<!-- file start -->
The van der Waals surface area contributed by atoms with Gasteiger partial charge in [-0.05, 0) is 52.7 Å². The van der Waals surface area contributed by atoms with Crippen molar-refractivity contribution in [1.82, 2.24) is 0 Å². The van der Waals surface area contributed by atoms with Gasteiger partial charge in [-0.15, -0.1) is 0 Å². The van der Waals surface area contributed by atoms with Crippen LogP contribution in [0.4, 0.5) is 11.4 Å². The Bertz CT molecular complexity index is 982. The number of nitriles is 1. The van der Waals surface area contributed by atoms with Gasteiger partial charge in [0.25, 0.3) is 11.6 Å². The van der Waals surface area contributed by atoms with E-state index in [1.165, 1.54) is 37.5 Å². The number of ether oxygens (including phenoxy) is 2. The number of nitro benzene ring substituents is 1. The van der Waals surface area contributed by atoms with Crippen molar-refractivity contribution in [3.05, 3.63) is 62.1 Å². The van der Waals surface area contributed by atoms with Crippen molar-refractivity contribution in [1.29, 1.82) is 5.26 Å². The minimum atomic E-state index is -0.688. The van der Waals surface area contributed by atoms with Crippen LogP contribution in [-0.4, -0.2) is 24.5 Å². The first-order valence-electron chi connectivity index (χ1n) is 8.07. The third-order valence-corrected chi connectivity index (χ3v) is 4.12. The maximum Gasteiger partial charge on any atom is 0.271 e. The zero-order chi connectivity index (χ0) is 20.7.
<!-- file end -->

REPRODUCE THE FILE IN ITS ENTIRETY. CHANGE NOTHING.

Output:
The van der Waals surface area contributed by atoms with Gasteiger partial charge in [-0.05, 0) is 52.7 Å². The van der Waals surface area contributed by atoms with Crippen molar-refractivity contribution in [1.82, 2.24) is 0 Å². The van der Waals surface area contributed by atoms with Gasteiger partial charge in [-0.15, -0.1) is 0 Å². The van der Waals surface area contributed by atoms with Crippen LogP contribution in [0.4, 0.5) is 11.4 Å². The Bertz CT molecular complexity index is 982. The number of nitriles is 1. The van der Waals surface area contributed by atoms with Gasteiger partial charge in [0.25, 0.3) is 11.6 Å². The van der Waals surface area contributed by atoms with E-state index in [1.165, 1.54) is 37.5 Å². The number of ether oxygens (including phenoxy) is 2. The number of nitro benzene ring substituents is 1. The van der Waals surface area contributed by atoms with Crippen molar-refractivity contribution in [3.05, 3.63) is 62.1 Å². The van der Waals surface area contributed by atoms with Crippen molar-refractivity contribution in [1.29, 1.82) is 5.26 Å². The minimum atomic E-state index is -0.688. The van der Waals surface area contributed by atoms with Crippen LogP contribution in [-0.4, -0.2) is 24.5 Å². The first-order valence-electron chi connectivity index (χ1n) is 8.07. The third-order valence-corrected chi connectivity index (χ3v) is 4.12. The maximum Gasteiger partial charge on any atom is 0.271 e. The zero-order chi connectivity index (χ0) is 20.7.